It may be impossible not to do, but maybe just being aware of it when we experience it, would be helpful.There may be almost nothing more painful than watching our kids hurt. Most often we'd rather do their suffering for them.I am sure it is "Mama Bear instinct" when we see our kids in any kind of pain - whether it is physical or emotional - whether they are the cause of their pain or not at fault.
There are, of course, situations when their pain needs to be our business.And there are plenty more situations where their issues need to belong to our kids.However, the focus of this article is not about whether or not to step in. It is aboutbringing to light the serious ramifications we could create simply with our perspective of the child's issue/s.
Sometimes when our kids have pain, we feelsorry for them. …down-right pity them. Learning disabilities, physical challenges or depression/anxiety, are a few examples where sympathy can turn to pity.Then, sometimes when our kids have pain, we feel guilt. A bad marriage, a move or financial difficulties may make us feel guilty. Any feelingwe experience in any of these situations is normal and to a point, healthy.I am not suggesting anyone suppress their emotions.I am suggesting you pay close attention to the way your emotions drive your dealings with your child/ren.
A pitfall many parents fall into, me included, is to not hold our kids accountable out of sympathy or guilt.I have had numerous coaching clients say things like, "I don't want to give him consequences. He is struggling so much already", or "I don't hold her accountablebecause I don't think she could handle it right now."
When our kids have strikes against them, we tend to want to make the rest of their life as easy as we can. Yet, nothing could be more off-base than this philosophy.By not having high enough expectations of them because of their struggles, we see and label them as victims.Once they realize that we view them as victims, they see themselves that way, if they haven't already.By thinking of them as victims, we pigeon-hole them into a "not capable" or "can't handle it" place. Life is tough enough without our parents pity and victim perspectives!
Instead of crippling our kids with "poor you" images, I am suggesting that we have plenty of empathy for them and for their plights and at the same time, hold high expectations of them. I realize this can be emotionally difficult to do.However, it is easy if we keep reminding ourselves of the long term benefits of high expectations, or it may be even more helpful to think of the long term damage that can, and most likely will, be done with your pity.I like to remember the fantastic example of this with Helen Keller. She was a very bright little girl that became blind and deaf after a serious illness and high fever. Her parents were naturally broken-hearted. They also felt extremely sorry for Helen and did not hold any expectations of her or ever hold her accountable. She became nearly impossible to live with and acted like a wild, rabid animal.Finally, and thankfully, Annie, her miracle worker teacher, came into their lives. Annie did not let Helen get by with misbehavior and pushed her to learn.Look what became of Helen all because someone expected a lot from her!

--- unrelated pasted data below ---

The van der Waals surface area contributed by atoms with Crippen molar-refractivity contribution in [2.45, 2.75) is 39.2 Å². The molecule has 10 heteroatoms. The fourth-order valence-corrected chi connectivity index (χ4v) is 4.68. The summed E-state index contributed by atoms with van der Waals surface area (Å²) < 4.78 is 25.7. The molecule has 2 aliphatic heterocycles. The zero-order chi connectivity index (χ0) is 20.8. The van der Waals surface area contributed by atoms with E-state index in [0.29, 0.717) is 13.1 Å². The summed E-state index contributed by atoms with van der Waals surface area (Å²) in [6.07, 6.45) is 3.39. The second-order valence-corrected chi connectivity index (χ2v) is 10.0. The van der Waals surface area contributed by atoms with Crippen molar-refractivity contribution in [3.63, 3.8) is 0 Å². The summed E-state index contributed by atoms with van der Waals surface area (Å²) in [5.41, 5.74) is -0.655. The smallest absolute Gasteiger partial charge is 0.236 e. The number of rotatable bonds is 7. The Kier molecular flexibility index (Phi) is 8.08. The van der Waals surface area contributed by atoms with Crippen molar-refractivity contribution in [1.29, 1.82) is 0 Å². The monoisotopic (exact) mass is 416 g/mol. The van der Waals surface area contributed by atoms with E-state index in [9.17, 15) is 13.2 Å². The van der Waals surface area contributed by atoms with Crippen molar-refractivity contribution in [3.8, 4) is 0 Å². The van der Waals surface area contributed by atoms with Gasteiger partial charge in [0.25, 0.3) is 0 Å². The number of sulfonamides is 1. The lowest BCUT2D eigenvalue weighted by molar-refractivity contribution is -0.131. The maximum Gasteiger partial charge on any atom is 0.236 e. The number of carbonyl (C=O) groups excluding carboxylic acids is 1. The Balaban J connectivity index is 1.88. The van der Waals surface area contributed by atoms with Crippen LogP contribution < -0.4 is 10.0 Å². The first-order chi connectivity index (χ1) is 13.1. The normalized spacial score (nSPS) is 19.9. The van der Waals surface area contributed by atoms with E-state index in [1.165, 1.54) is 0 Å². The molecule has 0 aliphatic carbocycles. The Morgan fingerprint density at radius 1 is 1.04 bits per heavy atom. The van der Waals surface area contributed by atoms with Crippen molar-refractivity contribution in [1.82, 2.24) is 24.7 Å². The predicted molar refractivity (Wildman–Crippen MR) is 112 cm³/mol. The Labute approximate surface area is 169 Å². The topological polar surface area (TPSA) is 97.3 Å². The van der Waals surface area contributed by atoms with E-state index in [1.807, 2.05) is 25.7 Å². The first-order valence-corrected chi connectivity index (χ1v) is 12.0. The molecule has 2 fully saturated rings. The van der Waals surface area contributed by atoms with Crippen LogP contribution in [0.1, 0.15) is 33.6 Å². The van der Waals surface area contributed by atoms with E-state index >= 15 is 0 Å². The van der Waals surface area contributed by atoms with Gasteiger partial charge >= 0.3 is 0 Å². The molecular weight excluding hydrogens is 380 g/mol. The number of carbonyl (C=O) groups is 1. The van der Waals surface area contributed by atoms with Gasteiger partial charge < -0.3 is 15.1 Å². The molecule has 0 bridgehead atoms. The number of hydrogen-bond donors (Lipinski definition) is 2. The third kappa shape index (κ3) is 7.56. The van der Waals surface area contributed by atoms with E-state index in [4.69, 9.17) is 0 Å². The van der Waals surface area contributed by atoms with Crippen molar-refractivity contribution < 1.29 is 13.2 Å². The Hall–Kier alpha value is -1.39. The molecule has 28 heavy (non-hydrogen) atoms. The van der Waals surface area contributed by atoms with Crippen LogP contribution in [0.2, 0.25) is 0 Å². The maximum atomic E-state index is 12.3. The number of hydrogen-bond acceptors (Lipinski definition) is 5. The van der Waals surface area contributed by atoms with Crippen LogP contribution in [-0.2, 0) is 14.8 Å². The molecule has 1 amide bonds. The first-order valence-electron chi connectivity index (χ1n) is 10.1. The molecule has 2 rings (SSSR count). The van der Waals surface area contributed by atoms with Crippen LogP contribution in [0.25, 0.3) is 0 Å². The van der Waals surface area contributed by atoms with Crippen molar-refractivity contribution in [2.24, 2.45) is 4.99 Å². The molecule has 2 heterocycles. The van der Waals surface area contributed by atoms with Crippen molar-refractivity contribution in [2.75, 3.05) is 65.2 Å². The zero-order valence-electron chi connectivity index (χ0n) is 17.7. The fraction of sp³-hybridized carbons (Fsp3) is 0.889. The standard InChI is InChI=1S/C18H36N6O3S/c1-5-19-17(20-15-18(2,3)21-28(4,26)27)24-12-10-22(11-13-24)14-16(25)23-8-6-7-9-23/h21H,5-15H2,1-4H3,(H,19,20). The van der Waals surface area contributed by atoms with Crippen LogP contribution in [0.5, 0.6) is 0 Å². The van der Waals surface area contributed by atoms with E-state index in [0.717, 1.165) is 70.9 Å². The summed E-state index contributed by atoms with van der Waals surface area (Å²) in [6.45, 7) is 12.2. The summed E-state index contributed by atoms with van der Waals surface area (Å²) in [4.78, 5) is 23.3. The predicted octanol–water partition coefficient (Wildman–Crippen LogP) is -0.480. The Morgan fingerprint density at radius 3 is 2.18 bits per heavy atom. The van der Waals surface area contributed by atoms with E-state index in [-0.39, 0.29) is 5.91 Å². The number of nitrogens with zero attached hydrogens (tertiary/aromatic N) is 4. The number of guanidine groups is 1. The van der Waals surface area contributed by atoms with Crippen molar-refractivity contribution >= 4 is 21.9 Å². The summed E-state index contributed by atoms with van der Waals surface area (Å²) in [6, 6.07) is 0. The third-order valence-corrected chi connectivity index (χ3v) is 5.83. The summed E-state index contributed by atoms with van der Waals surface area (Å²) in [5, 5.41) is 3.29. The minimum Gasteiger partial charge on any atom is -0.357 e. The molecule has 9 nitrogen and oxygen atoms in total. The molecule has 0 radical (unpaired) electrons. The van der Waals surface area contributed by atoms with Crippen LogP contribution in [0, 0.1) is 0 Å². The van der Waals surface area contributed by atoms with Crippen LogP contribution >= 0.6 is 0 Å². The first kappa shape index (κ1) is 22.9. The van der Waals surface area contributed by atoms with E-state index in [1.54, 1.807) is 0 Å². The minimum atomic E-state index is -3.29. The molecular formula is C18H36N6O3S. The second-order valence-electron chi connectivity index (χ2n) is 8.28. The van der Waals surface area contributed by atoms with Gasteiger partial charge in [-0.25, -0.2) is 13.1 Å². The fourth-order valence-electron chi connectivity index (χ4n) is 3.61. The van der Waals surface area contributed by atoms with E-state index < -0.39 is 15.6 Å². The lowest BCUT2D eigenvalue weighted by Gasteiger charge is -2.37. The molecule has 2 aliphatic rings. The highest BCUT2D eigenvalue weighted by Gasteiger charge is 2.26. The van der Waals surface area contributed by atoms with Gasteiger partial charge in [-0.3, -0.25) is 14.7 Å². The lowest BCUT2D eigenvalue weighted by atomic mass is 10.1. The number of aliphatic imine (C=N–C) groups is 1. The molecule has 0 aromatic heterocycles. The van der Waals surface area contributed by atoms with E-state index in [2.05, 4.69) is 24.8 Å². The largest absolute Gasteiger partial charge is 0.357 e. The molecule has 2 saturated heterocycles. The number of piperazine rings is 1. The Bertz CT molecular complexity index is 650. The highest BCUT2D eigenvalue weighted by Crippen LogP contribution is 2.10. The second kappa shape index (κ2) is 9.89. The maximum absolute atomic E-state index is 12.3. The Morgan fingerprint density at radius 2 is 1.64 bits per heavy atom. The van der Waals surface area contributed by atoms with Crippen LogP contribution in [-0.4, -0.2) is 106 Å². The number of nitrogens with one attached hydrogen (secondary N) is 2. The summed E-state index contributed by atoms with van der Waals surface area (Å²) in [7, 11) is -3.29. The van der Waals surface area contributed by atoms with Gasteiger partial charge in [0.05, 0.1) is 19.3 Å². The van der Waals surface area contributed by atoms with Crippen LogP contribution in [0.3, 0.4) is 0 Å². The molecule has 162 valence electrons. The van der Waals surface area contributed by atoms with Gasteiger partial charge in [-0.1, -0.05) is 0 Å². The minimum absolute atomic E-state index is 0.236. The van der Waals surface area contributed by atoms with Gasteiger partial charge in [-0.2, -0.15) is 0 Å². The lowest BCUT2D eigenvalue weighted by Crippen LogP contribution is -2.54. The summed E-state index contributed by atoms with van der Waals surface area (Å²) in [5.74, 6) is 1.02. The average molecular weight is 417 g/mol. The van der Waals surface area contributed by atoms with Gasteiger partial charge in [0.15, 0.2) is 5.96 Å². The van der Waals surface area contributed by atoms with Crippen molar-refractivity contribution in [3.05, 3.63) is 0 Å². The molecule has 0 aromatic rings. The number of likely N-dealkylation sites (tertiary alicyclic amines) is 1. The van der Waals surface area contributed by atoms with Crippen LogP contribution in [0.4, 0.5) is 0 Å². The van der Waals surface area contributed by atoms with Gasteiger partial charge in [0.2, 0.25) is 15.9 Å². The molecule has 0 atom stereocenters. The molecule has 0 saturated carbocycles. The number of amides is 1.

Periodically we see stories in the news of people who overcame great childhood hardships.They always seem to say the same thing; "my parents never acted like they felt sorry for me and always had high expectations of me."
No matter what the issues are, we can always do our best to help our kids over their humps. Whether they need special programs, tutoring, therapy, doctors or just our listening ears, they still desperatelyneed us to see them as whole and capable human beings. Only when they know that we view them as able, are they able to view themselves the same way. And only when they view themselves as capable, are they able to push on through, become accomplished, have high self-esteem and then, go on to fulfill their purposes and potentials.
In the end, it's all about them having as happy and productive lives as possible. It may not come second nature to hold them accountable when they are down, but it will likely serve them incredibly well in the long run. Happy Parenting!
Independent Facilitator of Love and Logic(TM) Parenting Courses
"Early Childhood Parenting Made Fun! (TM)" and
"Parenting the Love and Logic Way"(TM)
By: Amy Egan, CTA Certified Life Coach